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Are Rangers on the ropes?


The Washington Capitals did exactly what they had to in winning Game 5 (RECAP | BOXSCORE) and forcing a Game 6 back at Madison Square Garden against the New York Rangers on Sunday afternoon. In fact, they did exactly what they did last year in forcing the Philadelphia Flyers to seven games after similarly falling behind in that series 3-1.

That is to say they brought the right blend of passion, patience and persistence. Coach Bruce Boudreau sent the right message and set the correct tone by starting the line of David Steckel-Brooks Laich-Matt Bradley. The trio of bangers pinned the Rangers in their own zone with a ferocious forechecking shift to open the proceedings. It couldn't have worked out any better for Boudreau's boys as his gut instinct paid off with Bradley scoring twice in the first period -- his first playoff goals in 21 career postseason games.

The stars took over in the second for the Capitals, with Alexander Semin blistering a wrister on a clean face-off win by Nicklas Backstrom. Then it was the other Alex's turn, as Ovechkin danced his way past two would-be Rangers' defenders before deking goaltender Henrik Lundqvist to the ice and sliding the puck home for a crowd-pleasing, period ending, jaw-dropping display of skill and determination. From there, it was take the game home so the Caps could go back on the road.

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Meanwhile, nothing went right for the Rangers. Coach John Tortorella did the controversial-to-some, but the absolutely correct thing and kept Sean Avery idled for his idiotic indiscretions at the end of Game 4 while his team was nursing a one-goal lead. Problem is, Tortorella's troops continued to take unnecessary penalties even without Avery. Again the Rangers' penalty killers did the job, but that is not the point. This team is offensively challenged and the constant parade to the penalty box makes it impossible for the Rangers to get any type of offensive flow going. Establish a forecheck? Forget about it. In short, the penalties are undermining an already feeble attack.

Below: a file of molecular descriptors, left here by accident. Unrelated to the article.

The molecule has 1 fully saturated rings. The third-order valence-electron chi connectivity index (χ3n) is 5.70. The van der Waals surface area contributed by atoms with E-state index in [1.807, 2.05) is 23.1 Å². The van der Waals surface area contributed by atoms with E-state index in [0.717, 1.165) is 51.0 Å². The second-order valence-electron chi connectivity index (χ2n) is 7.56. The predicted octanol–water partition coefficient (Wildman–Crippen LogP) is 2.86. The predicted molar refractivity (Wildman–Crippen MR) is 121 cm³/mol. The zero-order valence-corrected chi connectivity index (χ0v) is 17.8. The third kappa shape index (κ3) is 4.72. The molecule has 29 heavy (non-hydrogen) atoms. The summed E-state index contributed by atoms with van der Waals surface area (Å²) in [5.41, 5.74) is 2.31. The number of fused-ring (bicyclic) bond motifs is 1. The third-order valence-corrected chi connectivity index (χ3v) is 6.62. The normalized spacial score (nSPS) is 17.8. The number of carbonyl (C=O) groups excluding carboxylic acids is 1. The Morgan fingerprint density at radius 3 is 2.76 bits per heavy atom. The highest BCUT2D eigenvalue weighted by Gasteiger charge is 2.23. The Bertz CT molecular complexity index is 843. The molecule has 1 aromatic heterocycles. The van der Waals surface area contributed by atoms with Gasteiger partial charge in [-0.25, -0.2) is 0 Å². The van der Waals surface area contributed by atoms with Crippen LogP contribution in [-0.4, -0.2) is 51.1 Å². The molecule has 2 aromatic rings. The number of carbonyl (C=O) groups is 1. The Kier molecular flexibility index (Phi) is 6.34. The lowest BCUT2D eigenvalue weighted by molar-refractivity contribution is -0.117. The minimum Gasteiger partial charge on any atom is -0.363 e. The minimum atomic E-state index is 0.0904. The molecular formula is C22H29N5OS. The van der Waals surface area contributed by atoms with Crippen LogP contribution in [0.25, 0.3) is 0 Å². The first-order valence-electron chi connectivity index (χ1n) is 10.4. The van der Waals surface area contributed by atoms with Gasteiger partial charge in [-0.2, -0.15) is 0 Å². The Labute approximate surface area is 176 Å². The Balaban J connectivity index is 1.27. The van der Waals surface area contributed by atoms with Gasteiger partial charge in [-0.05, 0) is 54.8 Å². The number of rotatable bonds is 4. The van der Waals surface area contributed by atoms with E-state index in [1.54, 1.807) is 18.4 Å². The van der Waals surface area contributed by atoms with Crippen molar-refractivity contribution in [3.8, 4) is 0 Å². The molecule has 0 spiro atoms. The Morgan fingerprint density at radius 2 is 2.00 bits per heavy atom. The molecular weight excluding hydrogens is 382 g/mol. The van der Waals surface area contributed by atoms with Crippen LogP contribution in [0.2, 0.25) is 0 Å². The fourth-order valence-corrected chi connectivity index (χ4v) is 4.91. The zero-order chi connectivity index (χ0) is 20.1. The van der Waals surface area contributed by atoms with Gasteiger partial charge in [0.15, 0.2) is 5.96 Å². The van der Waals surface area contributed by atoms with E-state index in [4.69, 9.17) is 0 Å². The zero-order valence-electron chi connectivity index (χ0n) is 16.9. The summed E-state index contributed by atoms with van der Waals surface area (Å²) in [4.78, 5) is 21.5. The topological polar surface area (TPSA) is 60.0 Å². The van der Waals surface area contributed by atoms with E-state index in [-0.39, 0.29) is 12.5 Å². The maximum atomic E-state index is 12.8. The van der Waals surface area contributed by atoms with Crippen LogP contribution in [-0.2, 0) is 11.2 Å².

To make matters worse, King Henrik was a commoner in this one, giving up a weak goal on Bradley's second bid, a wide-angle wrister that squeaked through. The other goals were the result of some superior one-on-one skills, but once it was 4-0, Tortorella made the call to Lunqvist's backup Steve Valiquette to mop up in the third. No sense exposing the King to any more unpleasantries.

Besides, Tortorella needs Lundqvist rested and ready and hopefully back in top form on Sunday. But the Rangers need more. Unless the rest of the Blueshirts' best players step forward, this series won't end in New York. It'll be back to D.C. on Tuesday -- just as it was a year ago for the Capitals. Seems fitting. Now, it is possible, if not imminent.